Collections departments will frequently enter your checking account into ChexSystems, a database that keeps track of past-due bank accounts. Before allowing consumers to open new accounts, several banks check this service. It can be difficult to open new accounts if you have overdrawn accounts, delinquent balances, or a history of failed checks.

Is it True That Having an Overdraft Hurts Your Credit?

If you take care of the problem quickly away after overdrawing your account, it won’t affect your credit. Overdraft balances that are sent to collections, on the other hand, can appear as negative items on credit reports. This can lower your credit score and make obtaining credit more difficult or expensive.

Is it possible for a bank to sue you for an overdrawn account?

The bank may take legal action against you if you are unaware of an overdrawn account or ignore it. The amount your account is overdrawn is a legal debt you owe, which means the bank can sue you and seek payment through legal procedures such as wage garnishment.

What Is the Best Way to Get a Bank Account Out of Collections?

In general, to get an account out of collections, you must pay the amount of the obligation. You may be able to simply put monies into the account to offset the amount you owe the bank if the account is in the bank’s collections department. If the account is overdrawn by $90, for example, you might deposit $100.

However, an old account can pose some difficulties. If you haven’t paid off a negative balance on an old account, the bank may have closed it and sent the debt to collectors. The procedure is called as a charge-off, and it is normally started when your account has been past due for a certain amount of time.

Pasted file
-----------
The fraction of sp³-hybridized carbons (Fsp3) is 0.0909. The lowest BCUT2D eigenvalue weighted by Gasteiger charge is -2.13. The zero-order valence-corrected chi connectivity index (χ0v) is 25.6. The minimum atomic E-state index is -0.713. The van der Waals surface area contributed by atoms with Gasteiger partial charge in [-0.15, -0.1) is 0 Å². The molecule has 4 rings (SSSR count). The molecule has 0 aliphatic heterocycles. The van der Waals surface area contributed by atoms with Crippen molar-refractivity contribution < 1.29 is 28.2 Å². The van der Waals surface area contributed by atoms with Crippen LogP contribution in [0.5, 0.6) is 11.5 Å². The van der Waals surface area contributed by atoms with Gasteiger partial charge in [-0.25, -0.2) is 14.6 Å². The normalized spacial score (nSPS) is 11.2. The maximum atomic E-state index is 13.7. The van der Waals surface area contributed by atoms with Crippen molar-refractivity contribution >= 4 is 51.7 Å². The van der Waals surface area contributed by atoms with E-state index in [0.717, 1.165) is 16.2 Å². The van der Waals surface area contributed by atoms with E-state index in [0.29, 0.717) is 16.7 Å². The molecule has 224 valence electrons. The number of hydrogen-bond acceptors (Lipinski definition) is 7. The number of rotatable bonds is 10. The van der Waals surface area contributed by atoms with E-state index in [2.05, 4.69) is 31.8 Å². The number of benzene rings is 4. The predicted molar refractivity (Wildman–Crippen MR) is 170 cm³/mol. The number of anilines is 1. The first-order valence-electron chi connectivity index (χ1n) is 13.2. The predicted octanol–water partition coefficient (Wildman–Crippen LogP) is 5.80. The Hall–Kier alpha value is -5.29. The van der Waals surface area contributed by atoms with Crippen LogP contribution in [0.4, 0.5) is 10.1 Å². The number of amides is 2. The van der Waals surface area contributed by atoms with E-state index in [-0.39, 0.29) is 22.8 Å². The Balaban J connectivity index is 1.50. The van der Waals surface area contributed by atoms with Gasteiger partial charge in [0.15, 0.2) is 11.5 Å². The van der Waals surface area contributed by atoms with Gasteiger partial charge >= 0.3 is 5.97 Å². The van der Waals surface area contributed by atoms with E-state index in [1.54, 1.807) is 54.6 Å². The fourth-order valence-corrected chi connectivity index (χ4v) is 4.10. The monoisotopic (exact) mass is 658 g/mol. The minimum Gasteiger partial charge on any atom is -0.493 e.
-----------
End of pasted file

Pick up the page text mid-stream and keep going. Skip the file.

What Is the Time Limit for Collecting Debt from an Overdrawn Bank Account?

Once your overdrawn bank account is placed in collections, a bank or debt collection agency has a certain period of time to suit you. The statute of limitations refers to the time limit for taking legal action.

Bank debts are classified as unsecured obligations, and the time limit for filing a lawsuit varies by state. Your debt becomes time-barred after this period, which means you still owe the money but can no longer be sued.

If a bank or collection agency attempts to sue you after the statute of limitations has expired, you should get legal assistance. The statute of limitations is usually three to ten years long.

Final Thoughts

If not addressed as quickly as feasible, overdrawn checking accounts might result in long-term concerns. These accounts are reported to credit bureaus, and they can have a long-term impact on your credit. Your debt may potentially be sold to third parties, who may take drastic measures to collect payment. If at all feasible, try to settle your account before it goes to collections

Are you unsure if you have an old bank account? Sign up for ExtraCredit to keep track of your reports and scores so you can spot when a collections account is causing problems. ExtraCredit members also receive savings on services, such as credit repair from one of the industry’s leading credit repair companies, to assist you.